Michelin-lauded chef Vikas Khanna has spent the last eight years compiling recipes of foods served in some of India's holiest places. What he amassed was a gold mine of ancient culinary traditions, some so rare they only deserve to be told through a gilded, crystal-embellished tome.
Sacred Foods of India, Khanna's latest project, is a limited-edition book, of which only 250 copies have been made available. Each is a collectible and comes in a walnut and maple wooden box embedded with rare gemstones and Swarovski crystals.
Paper used for printing is acquired from "special sources" in Italy and is meant to last for generations, while the ink is sourced from Japan.
The price tag: $25,000.
For those who like their books even rarer, only two copies come in a pure sandalwood box, which requires official Indian government certifications, and are priced at $50,000 a piece.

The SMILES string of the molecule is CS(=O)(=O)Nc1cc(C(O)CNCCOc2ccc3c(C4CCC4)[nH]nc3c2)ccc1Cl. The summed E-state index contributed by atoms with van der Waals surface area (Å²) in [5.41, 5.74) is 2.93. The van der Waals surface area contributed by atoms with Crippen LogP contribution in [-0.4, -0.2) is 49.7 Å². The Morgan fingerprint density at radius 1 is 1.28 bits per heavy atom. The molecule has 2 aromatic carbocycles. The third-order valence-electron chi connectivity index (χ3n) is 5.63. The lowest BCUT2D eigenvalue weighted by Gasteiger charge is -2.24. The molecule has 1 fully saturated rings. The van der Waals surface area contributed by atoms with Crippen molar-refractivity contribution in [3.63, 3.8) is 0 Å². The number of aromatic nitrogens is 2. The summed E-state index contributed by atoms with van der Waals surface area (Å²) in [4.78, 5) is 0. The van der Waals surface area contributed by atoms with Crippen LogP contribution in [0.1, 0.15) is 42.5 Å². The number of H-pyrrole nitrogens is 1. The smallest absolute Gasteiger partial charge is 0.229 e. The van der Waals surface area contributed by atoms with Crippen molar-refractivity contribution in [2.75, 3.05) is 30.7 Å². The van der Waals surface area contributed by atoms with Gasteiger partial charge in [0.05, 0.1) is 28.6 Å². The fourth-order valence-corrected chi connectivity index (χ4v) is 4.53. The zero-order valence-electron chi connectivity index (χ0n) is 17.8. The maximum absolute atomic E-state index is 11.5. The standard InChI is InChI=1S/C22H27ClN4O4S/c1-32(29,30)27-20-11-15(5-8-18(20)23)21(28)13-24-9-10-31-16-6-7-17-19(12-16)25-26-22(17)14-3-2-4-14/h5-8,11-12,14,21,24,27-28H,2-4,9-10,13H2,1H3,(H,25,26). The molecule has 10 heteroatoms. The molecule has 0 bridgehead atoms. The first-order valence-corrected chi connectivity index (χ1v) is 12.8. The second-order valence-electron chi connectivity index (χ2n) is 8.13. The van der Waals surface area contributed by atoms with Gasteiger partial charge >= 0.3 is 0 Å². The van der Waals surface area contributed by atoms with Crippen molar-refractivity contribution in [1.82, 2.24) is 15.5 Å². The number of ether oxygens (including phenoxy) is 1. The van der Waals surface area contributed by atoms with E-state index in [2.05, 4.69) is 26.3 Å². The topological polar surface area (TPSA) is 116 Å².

Khanna, who runs Kinara at JA Lake View Hotel and Ellora at JA The Resort in Dubai, has partnered with "phygital" platform Akshaya.io for the launch. To coincide, the group has created NFTs of the books, which will be unique for each copy.
Akshaya.io helps users claim ownership of physical and digital assets with certified proof of authenticity in India.
"Sacred Foods of India is very dear to my heart and I wish this will be a prized possession for those who are interested in buying or investing into works of passion," Khanna said at the book's launch in Dubai on Thursday. "I welcome one and all to be a part of my journey, as I take a giant vault into the new age of internet."
A New York City resident, Khanna worked for many years at Junoon in Manhattan, which earned a Michelin star for six consecutive years from 2011. He has since written numerous books, starred as a judge on MasterChef India and directed documentary films.
He made his feature film directorial debut in 2020 with The Last Colour, based on the relationship between a young tightrope walker and a widow in the holy city of Varanasi.
At the height of the Covid-19 closures in 2020, Khanna was lauded for his Feed India campaign, which provided food for hundreds of thousands of Indian migrant workers left unemployed and destitute by the pandemic.